This is great one-pot meal to serve when having friends around and it can easily be done ahead of time. On reheating, you might need to add a bit more liquid and add it the parmesan just before serving. 

Have a great one my friends...

Barley Risotto with Sausage and Peas

Olive oil, regular not extra virgin
200 gr sausage meat
2 teaspoons fennel seeds
1 teaspoon dried chili flakes
Celery salt
1 banana shallot, chopped
1 clove of garlic, chopped
1 teaspoon dried thyme
150 ml Marsala
250 gr pearl barley
750 ml chicken stock
200 gr frozen peas
Juice and zest of half a lemon
2 tablespoons parmesan, grated
A big handful of flat-leaf Italian parsley, chopped
Salt and black pepper, to taste

Heat a lug of olive oil in a heavy-bottomed pan or pot that comes with a lid over a medium-high heat. Add the sausage meat to the pan, really breaking it up with the back of a wooden spoon. Fry for a few minutes, or until the meat starts to colour.  

Add the fennel seeds, dried chili flakes and season with celery salt and cook over a medium heat for around 10 minutes, or until the meat becomes crisp, golden brown and begins to caramelised. 

Stir in the shallot, garlic and the dried thyme and continue to cook for another 5 minutes. Then pour in the marsala wine and really scrape the bottom of the pan to deglaze it.

Turn up the heat and add the pearl barley, mixing everything well. Add the chicken stock and when it comes to a boil, clamp the lid on and simmer gently. After 20 minutes, throw in the frozen peas and give everything a good stir around. Continue to cook with a lid on for another 10-15 minutes. Do add a little more stock or water if the liquid is absorbed before the barley is tender enough.

Remove the lid, stir in the grated parmesan, parsley, lemon zest and juice. Do also check for seasoning and serve immediately. 

Monday, 22 June 2015

Greek-ish Pork Stew with Tomatoes and Beans

Just to show that I never stop thinking about food and often find inspirations from the strangest of places, the recipe I'm about to share came to me from my morning exercise.

When I was at the gym this morning, the TV screen in front of me was showing the news on them latest talks on Greek debt crisis. Without sounding inappropriate, yes, it's a serious issue to which I hope for the best possible outcome; but whilst on that cross-trainer, all I can think about was "hmmm... I really fancy a Greek stew for lunch". Then all sorts of ingredients came to mind, lamb, pork, chicken, olives, lemon, oregano, tomatoes and so on.

On my way home, I stopped by the grocery store, hunting for lamb but with my luck, there's none left. So, I opted for some diced pork shoulder.

The stew is easy to make. Like many stew recipes, it begins with searing the meat. I have to be honest, I used to loathe doing this. It's a step that seems unnecessary and time-consuming since you're not actually cooking the protein, just browning the outsides. But with experience I learned that it actually is a really important as the searing builds amazing flavours to the stew later. Plus if you don't sear the meat, it often looks grey just like boiled meat and they don't look very appetizing.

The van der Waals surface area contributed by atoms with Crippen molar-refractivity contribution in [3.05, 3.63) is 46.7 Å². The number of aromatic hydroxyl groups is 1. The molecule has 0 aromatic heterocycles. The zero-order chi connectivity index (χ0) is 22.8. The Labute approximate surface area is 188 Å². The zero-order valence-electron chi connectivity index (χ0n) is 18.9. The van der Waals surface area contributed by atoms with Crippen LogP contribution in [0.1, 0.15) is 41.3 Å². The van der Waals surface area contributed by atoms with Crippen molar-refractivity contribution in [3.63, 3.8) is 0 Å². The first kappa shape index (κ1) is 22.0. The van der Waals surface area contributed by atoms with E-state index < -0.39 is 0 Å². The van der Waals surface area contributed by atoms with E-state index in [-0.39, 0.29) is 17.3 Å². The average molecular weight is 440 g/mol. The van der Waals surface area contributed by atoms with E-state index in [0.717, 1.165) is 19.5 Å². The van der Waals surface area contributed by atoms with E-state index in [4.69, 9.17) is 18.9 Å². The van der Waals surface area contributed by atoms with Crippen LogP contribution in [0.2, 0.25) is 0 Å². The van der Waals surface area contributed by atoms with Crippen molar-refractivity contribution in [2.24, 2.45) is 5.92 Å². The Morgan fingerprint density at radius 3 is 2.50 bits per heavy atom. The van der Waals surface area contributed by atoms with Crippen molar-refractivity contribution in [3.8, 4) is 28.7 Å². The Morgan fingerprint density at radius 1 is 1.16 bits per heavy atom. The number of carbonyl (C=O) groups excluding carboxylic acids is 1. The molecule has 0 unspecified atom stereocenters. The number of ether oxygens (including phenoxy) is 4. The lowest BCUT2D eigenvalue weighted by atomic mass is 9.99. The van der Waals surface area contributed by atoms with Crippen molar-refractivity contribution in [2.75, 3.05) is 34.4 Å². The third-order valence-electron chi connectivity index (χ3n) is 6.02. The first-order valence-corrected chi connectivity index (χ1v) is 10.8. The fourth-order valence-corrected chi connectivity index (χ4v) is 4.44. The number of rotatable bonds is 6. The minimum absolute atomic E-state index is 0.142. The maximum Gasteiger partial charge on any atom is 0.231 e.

For me, this extra step is worth the effort and if you've never done it before, you should give it a go. To do so, here are some of my tips:

Make sure the meat is pat dry. Once you're done cutting the meat into the desirable size, pat them dry with paper towel before seasoning with salt and pepper, etc. This helps keep the meat from steaming instead of searing.

Make sure the pan is hot. You do need a high temperature to sear the meat and to get that beautiful deep brown colour. For the pan, I'd use a stainless steel or cast iron material, but not non-stick. And with the oil, a thin coating of vegetable oil (which has a higher smoking point) is all you need. 

Last but not least, don't overcrowd the pan. Depending on the size of your pan, if you have to sear in batches, do it in batches. Overcrowding the pan means the meat will braise rather than sear. And just be patient. I mean, patience is not one of my virtues; and if I can do it, so can you!

Anyway, that is Martha Stewart tip of the day. Once your meat is seared the rest is pretty straightforward. 

When I was at university, I had a Greek flatmate who taught me to add a little ground cinnamon when making tomato sauce and ever since, whenever I cook a tomato sauce based Greek inspired dish, I always add just a pinch of cinnamon. It's not very noticeable but I feel like it adds to the je ne sais quoi

Serve the stew with anything you like, rice, couscous, bulgur wheat or some chunky chips... hmmm... chunky chips... and a dollop of cool plain Greek yoghurt or sour cream, whatever tickles your fancy.

Greek-ish Pork Stew with Tomatoes and Beans

1 kg pork shoulder, cut into big chunks
Vegetable oil
1 medium onion, roughly chopped
3 cloves of garlic, chopped
1 teaspoon red chili flakes
2 tablespoons tomato paste
250 ml white wine
1 teaspoon dried oregano
4 sprigs fresh thyme